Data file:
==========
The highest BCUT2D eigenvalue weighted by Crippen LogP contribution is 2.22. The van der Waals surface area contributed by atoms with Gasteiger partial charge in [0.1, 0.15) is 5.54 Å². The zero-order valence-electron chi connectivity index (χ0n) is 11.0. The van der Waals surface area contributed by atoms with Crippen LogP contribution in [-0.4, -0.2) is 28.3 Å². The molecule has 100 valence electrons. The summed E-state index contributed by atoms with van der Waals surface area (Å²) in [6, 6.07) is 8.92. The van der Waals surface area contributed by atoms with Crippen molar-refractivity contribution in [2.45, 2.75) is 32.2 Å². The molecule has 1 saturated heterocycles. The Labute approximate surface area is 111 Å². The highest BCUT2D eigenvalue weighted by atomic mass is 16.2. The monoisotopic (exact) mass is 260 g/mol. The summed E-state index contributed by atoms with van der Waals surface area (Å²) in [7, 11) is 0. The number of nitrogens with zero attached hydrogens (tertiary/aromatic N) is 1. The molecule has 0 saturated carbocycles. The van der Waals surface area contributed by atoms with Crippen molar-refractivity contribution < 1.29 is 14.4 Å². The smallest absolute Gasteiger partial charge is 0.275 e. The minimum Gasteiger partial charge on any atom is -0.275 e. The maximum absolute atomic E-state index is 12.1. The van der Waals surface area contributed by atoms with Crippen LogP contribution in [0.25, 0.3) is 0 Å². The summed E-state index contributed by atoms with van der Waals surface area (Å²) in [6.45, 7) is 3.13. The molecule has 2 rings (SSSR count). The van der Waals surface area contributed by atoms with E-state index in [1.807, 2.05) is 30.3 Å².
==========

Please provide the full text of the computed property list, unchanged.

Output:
The highest BCUT2D eigenvalue weighted by Crippen LogP contribution is 2.22. The van der Waals surface area contributed by atoms with Gasteiger partial charge in [0.1, 0.15) is 5.54 Å². The zero-order valence-electron chi connectivity index (χ0n) is 11.0. The van der Waals surface area contributed by atoms with Crippen LogP contribution in [-0.4, -0.2) is 28.3 Å². The molecule has 100 valence electrons. The summed E-state index contributed by atoms with van der Waals surface area (Å²) in [6, 6.07) is 8.92. The van der Waals surface area contributed by atoms with Crippen molar-refractivity contribution in [2.45, 2.75) is 32.2 Å². The molecule has 1 saturated heterocycles. The Labute approximate surface area is 111 Å². The highest BCUT2D eigenvalue weighted by atomic mass is 16.2. The monoisotopic (exact) mass is 260 g/mol. The summed E-state index contributed by atoms with van der Waals surface area (Å²) in [7, 11) is 0. The number of nitrogens with zero attached hydrogens (tertiary/aromatic N) is 1. The molecule has 0 saturated carbocycles. The van der Waals surface area contributed by atoms with Crippen molar-refractivity contribution < 1.29 is 14.4 Å². The smallest absolute Gasteiger partial charge is 0.275 e. The minimum Gasteiger partial charge on any atom is -0.275 e. The maximum absolute atomic E-state index is 12.1. The van der Waals surface area contributed by atoms with Crippen LogP contribution in [0.25, 0.3) is 0 Å². The summed E-state index contributed by atoms with van der Waals surface area (Å²) in [6.45, 7) is 3.13. The molecule has 2 rings (SSSR count). The van der Waals surface area contributed by atoms with E-state index in [1.807, 2.05) is 30.3 Å².